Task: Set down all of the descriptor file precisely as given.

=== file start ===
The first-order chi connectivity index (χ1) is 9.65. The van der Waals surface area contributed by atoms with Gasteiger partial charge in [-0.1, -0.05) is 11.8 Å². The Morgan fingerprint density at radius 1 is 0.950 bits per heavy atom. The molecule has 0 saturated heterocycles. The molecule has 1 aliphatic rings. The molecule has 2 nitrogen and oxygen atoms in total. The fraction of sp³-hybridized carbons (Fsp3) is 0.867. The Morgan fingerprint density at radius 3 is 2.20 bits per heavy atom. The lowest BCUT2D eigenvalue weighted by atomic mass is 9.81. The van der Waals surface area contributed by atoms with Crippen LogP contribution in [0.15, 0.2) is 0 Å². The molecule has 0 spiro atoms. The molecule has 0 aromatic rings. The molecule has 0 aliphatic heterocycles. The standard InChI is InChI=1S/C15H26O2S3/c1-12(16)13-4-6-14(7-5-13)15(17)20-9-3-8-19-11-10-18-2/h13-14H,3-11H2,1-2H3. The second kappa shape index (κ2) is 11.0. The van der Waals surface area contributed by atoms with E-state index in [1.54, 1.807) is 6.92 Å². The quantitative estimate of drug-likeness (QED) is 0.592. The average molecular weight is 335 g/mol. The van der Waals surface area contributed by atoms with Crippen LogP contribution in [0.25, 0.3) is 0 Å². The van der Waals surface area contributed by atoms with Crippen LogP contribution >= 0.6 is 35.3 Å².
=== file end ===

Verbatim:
The first-order chi connectivity index (χ1) is 9.65. The van der Waals surface area contributed by atoms with Gasteiger partial charge in [-0.1, -0.05) is 11.8 Å². The Morgan fingerprint density at radius 1 is 0.950 bits per heavy atom. The molecule has 0 saturated heterocycles. The molecule has 1 aliphatic rings. The molecule has 2 nitrogen and oxygen atoms in total. The fraction of sp³-hybridized carbons (Fsp3) is 0.867. The Morgan fingerprint density at radius 3 is 2.20 bits per heavy atom. The lowest BCUT2D eigenvalue weighted by atomic mass is 9.81. The van der Waals surface area contributed by atoms with Crippen LogP contribution in [0.15, 0.2) is 0 Å². The molecule has 0 spiro atoms. The molecule has 0 aromatic rings. The molecule has 0 aliphatic heterocycles. The standard InChI is InChI=1S/C15H26O2S3/c1-12(16)13-4-6-14(7-5-13)15(17)20-9-3-8-19-11-10-18-2/h13-14H,3-11H2,1-2H3. The second kappa shape index (κ2) is 11.0. The van der Waals surface area contributed by atoms with E-state index in [1.54, 1.807) is 6.92 Å². The quantitative estimate of drug-likeness (QED) is 0.592. The average molecular weight is 335 g/mol. The van der Waals surface area contributed by atoms with Crippen LogP contribution in [0.25, 0.3) is 0 Å². The van der Waals surface area contributed by atoms with Crippen LogP contribution >= 0.6 is 35.3 Å².